and -- >> exactly right. they have qualified people. and there's always a loss of presidential focus. ronald reagan did a very good job of winding down the cold war but at the same time he had the iran contra scandals going on in his sec term. >> stephen: what is obama's scandal. the conservatives have been going after him with big guns. benghazi, the corbomight maneuver? it's just an episode of star trek but it sounds dangerous. what are they going after him with him? >> they are going to continue on what was not so successful is that he has socialist policies in mind and that he in the eyes of a lot of conservatives is somebody is not truly an american. >> stephen: well, the evidence is the executive over reach. he is clearly tyrant. rand paul said we don't like kings in this country. we don't like kings and king obama the first signed an executive order today, okay. that is countermanning the second amendment. is he going to be impeached? s but there are people calling for that? >> there are people calling for it and it won't happen. >> stephen: clinton was. >> that was entirely different. >> st
of a dent. neil: all right, liz great to see you again. president obama the anti-ronald reagan? because of his latest move to divide congress? one of "the gipper"'s right-hand men, how the president could make bipartisan anything impossible. ♪ grew up in a small to and when the rain would fall down ♪ ♪ i'd just stare out my window ♪ dreaming of what could be and if i'd end up happy ♪ ♪ i would pray i could breakaway ♪ ♪ i'll spread my wings and i'll learn how to fly ♪ i'll do what it takes till i touch the sky ♪ ♪ i gotta take a risk, take a chance, make a change, and break away ♪ ♪ wanna feel the wa breeze, sleep under a palm tree ♪ ♪ feel the rush of the ocean ♪ ♪ get on board a fast train, travel on a jet plane far away ♪ ♪ and break away ♪ out of the darkness and into the sun ♪ ♪ but i won't forget the place i come from ♪ ♪ i gotta take a risk, take a chance, make a change, and break away ♪ neil: well, house speaker, to hear democrats tell it who needs republicans at all? and house is left to either beg's rubber-stamp -- being a rubb
. barack obama or ronald reagan. it's hot and it's next. and, oh, no, from the mup ets to kermit to sponge bob. the rieng wingers have a new conspiracy advancing a liberal agenda. be afraid, america. be very afraid. w ent all out on the w decorations, huh? ent yeah, but i'm so slow taking them down after all the fatty holiday food. but that's normal, right? it doesn't have to be. activia helps with occasional irregularity when eaten three times a day. you'll love your new normal. but i'm still stubbed up. [ male announcer ] truth is, nyquil doesn't unstuff your nose. what? [ male announcer ] alka-seltzer plus liquid gels speeds relief to your worst cold symptoms plus has a decongestant for your stuffy nose. thanks. that's the cold truth! >>> up next, we've long heard republicans say ronald reagan deserves to be on mount rushmor. but does president obama deserve a spot? it's a question giving a lot of attention today. that's next. what are you doing? nothing. are you stealing our daughter's school supplies and taking them to work? no, i was just looking for my stapler and my... this thing.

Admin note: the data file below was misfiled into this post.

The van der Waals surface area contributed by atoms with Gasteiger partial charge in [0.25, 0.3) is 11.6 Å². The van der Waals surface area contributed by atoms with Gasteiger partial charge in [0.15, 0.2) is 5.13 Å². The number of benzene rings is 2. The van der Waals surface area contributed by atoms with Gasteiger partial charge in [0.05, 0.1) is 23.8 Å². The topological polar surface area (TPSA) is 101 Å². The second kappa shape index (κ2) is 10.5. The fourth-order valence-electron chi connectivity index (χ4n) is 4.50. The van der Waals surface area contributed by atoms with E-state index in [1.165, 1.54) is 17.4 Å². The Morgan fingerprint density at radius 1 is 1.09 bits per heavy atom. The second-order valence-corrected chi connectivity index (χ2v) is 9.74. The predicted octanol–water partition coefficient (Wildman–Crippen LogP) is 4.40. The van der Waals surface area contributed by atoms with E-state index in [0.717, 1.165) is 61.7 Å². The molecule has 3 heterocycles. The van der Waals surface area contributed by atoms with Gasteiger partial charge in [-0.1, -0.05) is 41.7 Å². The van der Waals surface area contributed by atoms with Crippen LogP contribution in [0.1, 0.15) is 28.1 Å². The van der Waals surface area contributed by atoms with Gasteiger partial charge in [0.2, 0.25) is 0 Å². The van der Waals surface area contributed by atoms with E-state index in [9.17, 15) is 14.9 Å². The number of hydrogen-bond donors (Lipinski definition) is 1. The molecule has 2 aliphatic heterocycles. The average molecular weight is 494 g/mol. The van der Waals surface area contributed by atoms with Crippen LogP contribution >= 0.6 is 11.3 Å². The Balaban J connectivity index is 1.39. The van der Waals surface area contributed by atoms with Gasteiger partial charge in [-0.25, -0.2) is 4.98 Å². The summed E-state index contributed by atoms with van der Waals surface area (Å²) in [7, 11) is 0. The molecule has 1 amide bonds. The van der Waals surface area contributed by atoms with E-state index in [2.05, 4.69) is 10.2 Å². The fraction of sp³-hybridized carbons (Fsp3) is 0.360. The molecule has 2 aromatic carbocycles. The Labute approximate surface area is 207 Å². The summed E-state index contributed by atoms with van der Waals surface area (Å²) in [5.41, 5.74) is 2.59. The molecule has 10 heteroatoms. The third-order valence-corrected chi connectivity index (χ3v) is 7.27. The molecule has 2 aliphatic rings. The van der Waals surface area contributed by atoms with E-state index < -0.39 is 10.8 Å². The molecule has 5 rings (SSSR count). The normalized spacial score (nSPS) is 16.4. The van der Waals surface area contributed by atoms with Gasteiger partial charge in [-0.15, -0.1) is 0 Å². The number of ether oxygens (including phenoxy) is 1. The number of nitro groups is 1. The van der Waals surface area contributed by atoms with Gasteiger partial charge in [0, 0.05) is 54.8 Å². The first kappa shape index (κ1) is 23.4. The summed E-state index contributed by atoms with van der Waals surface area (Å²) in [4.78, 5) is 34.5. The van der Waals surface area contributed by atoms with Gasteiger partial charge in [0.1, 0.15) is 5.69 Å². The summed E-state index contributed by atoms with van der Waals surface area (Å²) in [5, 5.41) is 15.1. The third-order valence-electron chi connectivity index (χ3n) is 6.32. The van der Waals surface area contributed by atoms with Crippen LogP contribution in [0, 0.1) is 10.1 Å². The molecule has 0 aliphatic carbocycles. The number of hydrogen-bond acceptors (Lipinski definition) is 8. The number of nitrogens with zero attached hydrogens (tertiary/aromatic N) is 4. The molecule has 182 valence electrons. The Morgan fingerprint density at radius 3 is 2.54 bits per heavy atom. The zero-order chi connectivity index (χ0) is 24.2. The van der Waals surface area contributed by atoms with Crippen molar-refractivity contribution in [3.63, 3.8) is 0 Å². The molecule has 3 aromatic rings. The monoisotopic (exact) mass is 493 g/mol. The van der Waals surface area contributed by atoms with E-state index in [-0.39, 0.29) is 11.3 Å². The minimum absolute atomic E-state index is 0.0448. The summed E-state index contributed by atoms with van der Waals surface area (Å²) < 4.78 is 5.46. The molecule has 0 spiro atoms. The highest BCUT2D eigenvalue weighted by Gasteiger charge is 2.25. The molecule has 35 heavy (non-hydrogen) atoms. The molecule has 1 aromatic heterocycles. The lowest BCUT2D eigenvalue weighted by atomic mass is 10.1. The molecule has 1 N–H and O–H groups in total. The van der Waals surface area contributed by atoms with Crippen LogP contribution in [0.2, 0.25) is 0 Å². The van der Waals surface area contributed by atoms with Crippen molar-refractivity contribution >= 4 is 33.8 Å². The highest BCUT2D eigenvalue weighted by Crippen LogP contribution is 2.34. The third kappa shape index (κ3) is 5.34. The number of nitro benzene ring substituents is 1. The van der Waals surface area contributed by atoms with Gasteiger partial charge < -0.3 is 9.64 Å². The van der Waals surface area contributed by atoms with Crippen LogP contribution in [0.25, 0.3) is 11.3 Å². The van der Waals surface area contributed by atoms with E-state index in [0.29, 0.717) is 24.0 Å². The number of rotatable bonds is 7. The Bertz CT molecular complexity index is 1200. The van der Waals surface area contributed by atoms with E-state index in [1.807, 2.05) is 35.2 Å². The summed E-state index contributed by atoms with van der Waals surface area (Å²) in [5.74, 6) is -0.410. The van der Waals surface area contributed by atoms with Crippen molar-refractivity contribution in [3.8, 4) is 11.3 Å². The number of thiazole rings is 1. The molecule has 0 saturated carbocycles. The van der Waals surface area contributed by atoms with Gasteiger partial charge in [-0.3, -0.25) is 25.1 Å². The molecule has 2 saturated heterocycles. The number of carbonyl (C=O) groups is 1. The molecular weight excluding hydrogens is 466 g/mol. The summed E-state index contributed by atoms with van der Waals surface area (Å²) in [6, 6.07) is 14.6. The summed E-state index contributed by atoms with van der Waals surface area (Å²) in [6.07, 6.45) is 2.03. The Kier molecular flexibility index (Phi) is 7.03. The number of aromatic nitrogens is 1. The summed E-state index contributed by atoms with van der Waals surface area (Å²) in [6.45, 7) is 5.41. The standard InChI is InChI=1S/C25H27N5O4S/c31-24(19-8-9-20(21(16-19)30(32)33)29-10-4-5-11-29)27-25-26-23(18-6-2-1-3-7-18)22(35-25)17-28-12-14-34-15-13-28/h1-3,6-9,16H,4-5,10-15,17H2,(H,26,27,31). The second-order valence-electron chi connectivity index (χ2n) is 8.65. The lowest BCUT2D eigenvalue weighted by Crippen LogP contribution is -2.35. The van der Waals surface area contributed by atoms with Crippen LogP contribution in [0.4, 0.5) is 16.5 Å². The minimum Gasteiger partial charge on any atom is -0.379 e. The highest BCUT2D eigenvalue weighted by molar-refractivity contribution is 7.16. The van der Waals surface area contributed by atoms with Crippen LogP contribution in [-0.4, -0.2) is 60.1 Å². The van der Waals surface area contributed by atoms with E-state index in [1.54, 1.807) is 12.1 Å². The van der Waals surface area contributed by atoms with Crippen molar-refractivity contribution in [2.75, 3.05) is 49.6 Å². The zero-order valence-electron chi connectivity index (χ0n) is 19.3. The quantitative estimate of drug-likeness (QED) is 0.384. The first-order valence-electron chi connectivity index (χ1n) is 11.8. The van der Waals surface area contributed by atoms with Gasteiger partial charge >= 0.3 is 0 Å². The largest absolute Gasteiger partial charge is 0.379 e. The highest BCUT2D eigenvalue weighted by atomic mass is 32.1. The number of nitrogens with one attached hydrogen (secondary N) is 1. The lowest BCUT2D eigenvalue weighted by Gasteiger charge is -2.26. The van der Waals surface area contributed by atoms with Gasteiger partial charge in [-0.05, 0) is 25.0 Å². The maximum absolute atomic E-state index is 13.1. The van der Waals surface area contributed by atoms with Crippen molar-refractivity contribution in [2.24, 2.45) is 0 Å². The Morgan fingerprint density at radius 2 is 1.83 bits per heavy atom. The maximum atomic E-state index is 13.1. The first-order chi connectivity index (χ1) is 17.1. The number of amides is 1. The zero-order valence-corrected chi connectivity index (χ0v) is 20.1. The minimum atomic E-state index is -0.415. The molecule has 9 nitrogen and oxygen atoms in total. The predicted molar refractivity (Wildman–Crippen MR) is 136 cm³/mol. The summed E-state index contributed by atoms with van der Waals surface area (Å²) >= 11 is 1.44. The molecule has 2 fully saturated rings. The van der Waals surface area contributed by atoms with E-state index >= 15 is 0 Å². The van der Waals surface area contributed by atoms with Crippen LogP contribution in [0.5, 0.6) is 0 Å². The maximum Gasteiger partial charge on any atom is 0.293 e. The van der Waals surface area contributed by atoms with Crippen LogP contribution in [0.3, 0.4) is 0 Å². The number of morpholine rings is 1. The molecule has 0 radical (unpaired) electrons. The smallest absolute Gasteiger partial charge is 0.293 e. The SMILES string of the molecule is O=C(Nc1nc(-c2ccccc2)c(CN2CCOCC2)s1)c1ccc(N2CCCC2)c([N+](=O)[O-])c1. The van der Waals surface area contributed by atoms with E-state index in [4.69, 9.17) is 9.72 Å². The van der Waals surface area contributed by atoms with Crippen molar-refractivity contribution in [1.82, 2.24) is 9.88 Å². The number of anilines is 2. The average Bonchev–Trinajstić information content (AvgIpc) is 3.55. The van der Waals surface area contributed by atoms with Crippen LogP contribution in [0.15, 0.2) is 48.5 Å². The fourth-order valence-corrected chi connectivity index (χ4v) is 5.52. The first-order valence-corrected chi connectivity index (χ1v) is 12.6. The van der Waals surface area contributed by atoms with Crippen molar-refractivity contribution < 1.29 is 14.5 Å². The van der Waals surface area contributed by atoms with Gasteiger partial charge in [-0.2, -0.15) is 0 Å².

privately, they'll all say they want to do this. what noonan wants is a party like ronald reagan. a deal on social security, deals with democrats on taxes. but today's republicans, these folks in the house, the people you just talked about, they're regaenites in the real party. they're not guilty going to give an inch. i think we're going to see self inflicted crisis after self-inflicts crisis. it's good for the democrats, but bad for america. >> very bad for america. you look at a web site called days without a gop rape mentioned dot com. that's the name of it. it's inspired by steven kobert. they had to reset their clock to zero after this new legitimate rape comment i mean, why are republicans still talking about rape, cynthia. >> you know, rev, a few months ago, i told my mother who still lives in alabama in a tiny little town that i grew up in. i said mother, you know what? alabama no longer has the craziest members of congress. georgia has that distinction now. so phil gets up there when the gop was hoping we finally got all of that madness about rape behind us. what disease he do
that is more like ronald reagan, who made a deal on immigration with ted kennedy, a deal on social security with tip o'neill and deals with democrats on taxes. but today's republicans, the folks in the house, the people you just talked about. they're reaganites in name only, the real rhinos in the republican party. they won't give an inch and it will be very difficult to get anything done. we'll see self-inflicted crisis after another. it is bad for america. >> very bad for america. cindy, when you look at -- there is a website called "days without a gop rape mention.com count, inspired by steven colbert, they had to reset their clock to zero after this new leadership rape comment from congressman gingrey. i mean, why are they still talking about rape? >> you know, i still talked to mother, who lives in a town in alabama. i said mother, you know what, alabama no longer has the most crazy members of congress, georgia has that distinction now. we have the craziest members of comment. so phil gingrey gets up there when the gop was hoping we finally got all of that madness about rape behind us.